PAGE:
It wouldn't surprise me that you are actually doing quite well and you are considered a threat to the unit. The culture of season nurses eating their young is still an issue. I suggest going to your HR rep. and request a transfer. Keep your progress notes as proof of the hostile environment. You are not crazy. You are being bullied.
My advice is to give her the realities of what is best for her to become a perioperative nurse. To suggest that getting an ADN is 'good enough' is injustice. Apparently, it wasn't good enough for you! I refuse to give minimal advice to those that ask. It's important to give the educational and political aspect of what is going on in nursing and how to advance yourself for future changes that will occur.
Here we go....Throughout the history of perioperative nursing, we have obtain our license to practice in the OR through dipolma (hospital), associates and undergraduate programs. Yes, I get it.....you don't have to obtain a BSN to practice in the OR "right now." However, did you notice that Magnet hospitals are hiring BSN nurses and requiring current employees to get their degree within 10 years? Many organizations, such as the AACN and ANA, endorses the intitative of making BSN the minimial preparation for professional practice. In the meantime, while you are being grandfathered, do you want to resist or adapt to change? Whether you're offended by my statement or not, I am speaking for those that are planning on becoming OR nurses.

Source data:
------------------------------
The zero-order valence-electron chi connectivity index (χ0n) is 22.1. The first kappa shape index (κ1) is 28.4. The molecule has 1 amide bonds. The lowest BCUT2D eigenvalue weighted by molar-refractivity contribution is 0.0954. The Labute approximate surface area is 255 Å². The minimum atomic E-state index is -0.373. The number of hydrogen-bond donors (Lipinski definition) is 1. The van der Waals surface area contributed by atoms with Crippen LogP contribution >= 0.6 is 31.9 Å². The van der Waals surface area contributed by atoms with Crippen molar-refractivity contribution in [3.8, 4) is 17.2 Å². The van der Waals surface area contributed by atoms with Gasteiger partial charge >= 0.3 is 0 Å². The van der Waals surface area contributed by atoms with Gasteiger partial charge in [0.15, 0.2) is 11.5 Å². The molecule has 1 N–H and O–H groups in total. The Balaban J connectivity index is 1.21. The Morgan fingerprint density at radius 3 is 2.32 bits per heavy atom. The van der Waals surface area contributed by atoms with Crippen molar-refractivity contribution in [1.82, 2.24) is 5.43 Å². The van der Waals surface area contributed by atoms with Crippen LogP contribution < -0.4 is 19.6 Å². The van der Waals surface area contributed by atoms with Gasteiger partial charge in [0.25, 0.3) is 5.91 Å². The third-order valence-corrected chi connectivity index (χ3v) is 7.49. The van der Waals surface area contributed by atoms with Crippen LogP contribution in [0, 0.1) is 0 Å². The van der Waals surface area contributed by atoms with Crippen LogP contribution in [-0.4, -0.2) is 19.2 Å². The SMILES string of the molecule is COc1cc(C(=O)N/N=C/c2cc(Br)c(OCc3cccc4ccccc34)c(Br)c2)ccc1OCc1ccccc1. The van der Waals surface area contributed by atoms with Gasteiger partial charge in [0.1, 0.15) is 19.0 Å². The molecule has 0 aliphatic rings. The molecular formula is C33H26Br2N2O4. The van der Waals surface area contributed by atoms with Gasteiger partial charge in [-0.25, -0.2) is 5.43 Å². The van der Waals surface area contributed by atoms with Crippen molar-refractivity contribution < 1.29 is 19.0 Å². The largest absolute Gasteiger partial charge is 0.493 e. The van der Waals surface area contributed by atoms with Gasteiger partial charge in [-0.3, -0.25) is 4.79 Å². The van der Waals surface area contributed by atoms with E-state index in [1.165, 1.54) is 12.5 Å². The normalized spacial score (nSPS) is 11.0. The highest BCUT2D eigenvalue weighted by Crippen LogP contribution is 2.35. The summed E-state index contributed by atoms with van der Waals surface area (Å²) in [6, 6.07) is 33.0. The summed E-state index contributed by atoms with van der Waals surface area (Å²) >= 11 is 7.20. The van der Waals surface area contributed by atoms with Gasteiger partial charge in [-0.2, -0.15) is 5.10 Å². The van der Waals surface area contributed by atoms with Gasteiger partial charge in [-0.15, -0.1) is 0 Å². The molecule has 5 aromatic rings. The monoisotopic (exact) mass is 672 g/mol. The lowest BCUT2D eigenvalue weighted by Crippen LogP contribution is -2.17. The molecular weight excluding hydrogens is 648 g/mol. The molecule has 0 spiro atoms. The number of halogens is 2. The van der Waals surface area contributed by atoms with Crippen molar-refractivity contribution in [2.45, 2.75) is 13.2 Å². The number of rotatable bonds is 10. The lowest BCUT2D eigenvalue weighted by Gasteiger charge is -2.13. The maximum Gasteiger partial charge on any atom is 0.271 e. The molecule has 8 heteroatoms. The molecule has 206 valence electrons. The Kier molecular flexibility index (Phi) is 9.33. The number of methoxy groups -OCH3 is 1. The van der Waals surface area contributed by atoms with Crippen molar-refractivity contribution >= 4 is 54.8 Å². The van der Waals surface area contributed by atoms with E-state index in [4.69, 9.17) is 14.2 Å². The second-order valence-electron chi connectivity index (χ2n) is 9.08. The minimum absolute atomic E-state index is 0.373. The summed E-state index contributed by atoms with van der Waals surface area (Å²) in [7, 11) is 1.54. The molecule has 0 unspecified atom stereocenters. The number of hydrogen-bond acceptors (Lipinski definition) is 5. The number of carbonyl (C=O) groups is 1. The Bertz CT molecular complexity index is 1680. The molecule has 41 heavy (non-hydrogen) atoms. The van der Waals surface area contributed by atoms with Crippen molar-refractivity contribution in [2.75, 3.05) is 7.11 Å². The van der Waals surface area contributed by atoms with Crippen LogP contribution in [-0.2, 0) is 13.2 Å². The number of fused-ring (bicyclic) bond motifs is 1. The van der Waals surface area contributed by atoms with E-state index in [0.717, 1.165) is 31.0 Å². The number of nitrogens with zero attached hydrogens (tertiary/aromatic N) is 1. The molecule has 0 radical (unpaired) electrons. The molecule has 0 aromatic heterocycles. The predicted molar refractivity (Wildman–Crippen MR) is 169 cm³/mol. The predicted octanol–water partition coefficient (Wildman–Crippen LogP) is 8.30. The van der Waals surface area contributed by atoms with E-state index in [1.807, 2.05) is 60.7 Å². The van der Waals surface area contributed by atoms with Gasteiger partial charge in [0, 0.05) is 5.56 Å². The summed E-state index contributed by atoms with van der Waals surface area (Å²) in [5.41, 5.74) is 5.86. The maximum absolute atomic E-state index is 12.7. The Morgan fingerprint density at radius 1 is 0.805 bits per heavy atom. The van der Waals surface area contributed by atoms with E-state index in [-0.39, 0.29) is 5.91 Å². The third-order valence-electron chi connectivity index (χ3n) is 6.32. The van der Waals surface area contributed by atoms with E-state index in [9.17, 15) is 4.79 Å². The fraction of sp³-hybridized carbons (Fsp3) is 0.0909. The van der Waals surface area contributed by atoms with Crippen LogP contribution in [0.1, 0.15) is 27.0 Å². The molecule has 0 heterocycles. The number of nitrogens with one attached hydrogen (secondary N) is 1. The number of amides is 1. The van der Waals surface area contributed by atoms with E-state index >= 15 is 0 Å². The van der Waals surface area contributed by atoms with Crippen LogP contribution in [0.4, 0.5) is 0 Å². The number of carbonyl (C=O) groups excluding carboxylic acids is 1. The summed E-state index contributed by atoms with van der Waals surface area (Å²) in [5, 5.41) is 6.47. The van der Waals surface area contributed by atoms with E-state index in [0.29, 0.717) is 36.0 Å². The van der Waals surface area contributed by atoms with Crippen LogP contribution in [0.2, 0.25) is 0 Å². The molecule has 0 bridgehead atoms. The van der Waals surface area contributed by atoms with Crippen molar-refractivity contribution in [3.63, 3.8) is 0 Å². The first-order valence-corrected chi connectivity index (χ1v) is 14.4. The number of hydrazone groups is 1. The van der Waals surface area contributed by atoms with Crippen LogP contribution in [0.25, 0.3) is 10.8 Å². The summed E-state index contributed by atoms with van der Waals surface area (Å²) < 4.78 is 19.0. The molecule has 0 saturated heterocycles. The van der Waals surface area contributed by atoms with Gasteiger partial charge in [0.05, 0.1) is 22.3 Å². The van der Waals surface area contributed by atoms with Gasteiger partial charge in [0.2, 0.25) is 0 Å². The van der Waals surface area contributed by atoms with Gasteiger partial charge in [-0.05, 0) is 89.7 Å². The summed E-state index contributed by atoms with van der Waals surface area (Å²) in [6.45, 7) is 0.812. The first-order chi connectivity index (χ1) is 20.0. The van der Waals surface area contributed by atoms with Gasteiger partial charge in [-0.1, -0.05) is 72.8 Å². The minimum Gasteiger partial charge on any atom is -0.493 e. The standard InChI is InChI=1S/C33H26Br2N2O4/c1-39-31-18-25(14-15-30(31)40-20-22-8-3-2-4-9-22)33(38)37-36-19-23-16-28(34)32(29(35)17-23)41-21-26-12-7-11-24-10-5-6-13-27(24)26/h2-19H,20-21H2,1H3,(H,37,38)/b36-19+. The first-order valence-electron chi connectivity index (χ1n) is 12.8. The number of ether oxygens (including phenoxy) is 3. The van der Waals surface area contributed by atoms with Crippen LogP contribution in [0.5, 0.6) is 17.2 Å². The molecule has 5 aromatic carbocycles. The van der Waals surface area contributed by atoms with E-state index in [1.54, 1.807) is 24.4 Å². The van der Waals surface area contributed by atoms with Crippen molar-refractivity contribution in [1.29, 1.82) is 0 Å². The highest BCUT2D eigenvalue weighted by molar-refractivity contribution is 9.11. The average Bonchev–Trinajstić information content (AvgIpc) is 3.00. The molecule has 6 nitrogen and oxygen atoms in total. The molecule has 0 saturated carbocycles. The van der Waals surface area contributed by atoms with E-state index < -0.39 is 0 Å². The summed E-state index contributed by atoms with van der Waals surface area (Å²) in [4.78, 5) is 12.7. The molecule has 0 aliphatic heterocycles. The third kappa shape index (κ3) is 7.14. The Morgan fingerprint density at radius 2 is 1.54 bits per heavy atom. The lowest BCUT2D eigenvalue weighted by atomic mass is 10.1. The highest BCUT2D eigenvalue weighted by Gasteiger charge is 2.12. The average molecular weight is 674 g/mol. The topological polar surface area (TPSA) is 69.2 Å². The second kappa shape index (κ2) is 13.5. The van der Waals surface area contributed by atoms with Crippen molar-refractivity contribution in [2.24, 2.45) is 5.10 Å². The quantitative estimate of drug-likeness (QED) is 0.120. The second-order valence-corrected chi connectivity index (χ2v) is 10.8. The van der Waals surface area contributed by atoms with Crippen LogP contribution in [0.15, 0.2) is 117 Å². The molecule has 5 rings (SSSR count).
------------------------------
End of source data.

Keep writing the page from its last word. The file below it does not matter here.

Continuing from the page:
While time allows, yes get yor ADN and then transition to BSN route. Make BSN your academic goal for job security and marketability. My statement of needing your BSN to work in the OR will happen.
To be an OR nurse, you need your BSN.
Don't be Tachy about 2012....Be Shocked that 2013 is Here!